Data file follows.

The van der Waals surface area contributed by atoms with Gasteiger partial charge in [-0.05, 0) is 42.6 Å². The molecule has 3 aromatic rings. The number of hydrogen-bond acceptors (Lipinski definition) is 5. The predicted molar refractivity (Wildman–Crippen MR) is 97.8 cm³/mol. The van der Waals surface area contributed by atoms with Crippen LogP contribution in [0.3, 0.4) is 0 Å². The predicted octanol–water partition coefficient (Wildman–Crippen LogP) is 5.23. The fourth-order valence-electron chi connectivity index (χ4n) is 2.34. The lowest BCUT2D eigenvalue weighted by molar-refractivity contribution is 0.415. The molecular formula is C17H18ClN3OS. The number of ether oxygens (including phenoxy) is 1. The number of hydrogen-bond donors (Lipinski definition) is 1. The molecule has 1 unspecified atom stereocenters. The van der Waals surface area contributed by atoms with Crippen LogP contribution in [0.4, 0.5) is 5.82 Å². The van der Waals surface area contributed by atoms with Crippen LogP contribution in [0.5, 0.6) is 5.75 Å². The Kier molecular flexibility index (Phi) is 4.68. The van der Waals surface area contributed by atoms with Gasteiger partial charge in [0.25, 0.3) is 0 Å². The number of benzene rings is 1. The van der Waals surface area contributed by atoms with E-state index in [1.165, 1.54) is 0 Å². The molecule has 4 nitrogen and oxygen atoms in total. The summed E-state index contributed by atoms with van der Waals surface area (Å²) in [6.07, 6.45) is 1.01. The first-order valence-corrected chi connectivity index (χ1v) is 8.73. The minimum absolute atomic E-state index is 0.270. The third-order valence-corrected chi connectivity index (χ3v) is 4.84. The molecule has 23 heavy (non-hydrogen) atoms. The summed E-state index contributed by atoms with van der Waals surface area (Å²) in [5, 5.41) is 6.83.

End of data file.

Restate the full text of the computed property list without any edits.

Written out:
The van der Waals surface area contributed by atoms with Gasteiger partial charge in [-0.05, 0) is 42.6 Å². The molecule has 3 aromatic rings. The number of hydrogen-bond acceptors (Lipinski definition) is 5. The predicted molar refractivity (Wildman–Crippen MR) is 97.8 cm³/mol. The van der Waals surface area contributed by atoms with Crippen LogP contribution in [0.3, 0.4) is 0 Å². The predicted octanol–water partition coefficient (Wildman–Crippen LogP) is 5.23. The fourth-order valence-electron chi connectivity index (χ4n) is 2.34. The lowest BCUT2D eigenvalue weighted by molar-refractivity contribution is 0.415. The molecular formula is C17H18ClN3OS. The number of ether oxygens (including phenoxy) is 1. The number of hydrogen-bond donors (Lipinski definition) is 1. The molecule has 1 unspecified atom stereocenters. The van der Waals surface area contributed by atoms with Crippen LogP contribution in [0.4, 0.5) is 5.82 Å². The van der Waals surface area contributed by atoms with Crippen LogP contribution in [0.5, 0.6) is 5.75 Å². The Kier molecular flexibility index (Phi) is 4.68. The van der Waals surface area contributed by atoms with Gasteiger partial charge in [0.25, 0.3) is 0 Å². The number of benzene rings is 1. The van der Waals surface area contributed by atoms with E-state index in [1.165, 1.54) is 0 Å². The molecule has 4 nitrogen and oxygen atoms in total. The summed E-state index contributed by atoms with van der Waals surface area (Å²) in [6.07, 6.45) is 1.01. The first-order valence-corrected chi connectivity index (χ1v) is 8.73. The minimum absolute atomic E-state index is 0.270. The third-order valence-corrected chi connectivity index (χ3v) is 4.84. The molecule has 23 heavy (non-hydrogen) atoms. The summed E-state index contributed by atoms with van der Waals surface area (Å²) in [5, 5.41) is 6.83.